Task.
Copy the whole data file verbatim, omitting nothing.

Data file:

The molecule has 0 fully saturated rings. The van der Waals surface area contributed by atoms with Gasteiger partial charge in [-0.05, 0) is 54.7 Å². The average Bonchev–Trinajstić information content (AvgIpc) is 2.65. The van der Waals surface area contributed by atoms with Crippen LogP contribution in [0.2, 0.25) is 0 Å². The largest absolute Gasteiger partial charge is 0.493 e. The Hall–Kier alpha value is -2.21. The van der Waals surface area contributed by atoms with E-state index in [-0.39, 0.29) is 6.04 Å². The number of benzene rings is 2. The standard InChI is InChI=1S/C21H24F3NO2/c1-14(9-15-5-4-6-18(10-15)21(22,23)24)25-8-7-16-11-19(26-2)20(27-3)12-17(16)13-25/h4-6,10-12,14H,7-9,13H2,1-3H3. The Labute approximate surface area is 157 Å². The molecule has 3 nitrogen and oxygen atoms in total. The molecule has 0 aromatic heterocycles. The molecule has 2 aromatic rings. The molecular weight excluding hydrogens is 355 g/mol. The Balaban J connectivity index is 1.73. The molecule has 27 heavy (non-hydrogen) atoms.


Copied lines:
The molecule has 0 fully saturated rings. The van der Waals surface area contributed by atoms with Gasteiger partial charge in [-0.05, 0) is 54.7 Å². The average Bonchev–Trinajstić information content (AvgIpc) is 2.65. The van der Waals surface area contributed by atoms with Crippen LogP contribution in [0.2, 0.25) is 0 Å². The largest absolute Gasteiger partial charge is 0.493 e. The Hall–Kier alpha value is -2.21. The van der Waals surface area contributed by atoms with E-state index in [-0.39, 0.29) is 6.04 Å². The number of benzene rings is 2. The standard InChI is InChI=1S/C21H24F3NO2/c1-14(9-15-5-4-6-18(10-15)21(22,23)24)25-8-7-16-11-19(26-2)20(27-3)12-17(16)13-25/h4-6,10-12,14H,7-9,13H2,1-3H3. The Labute approximate surface area is 157 Å². The molecule has 3 nitrogen and oxygen atoms in total. The molecule has 0 aromatic heterocycles. The molecule has 2 aromatic rings. The molecular weight excluding hydrogens is 355 g/mol. The Balaban J connectivity index is 1.73. The molecule has 27 heavy (non-hydrogen) atoms.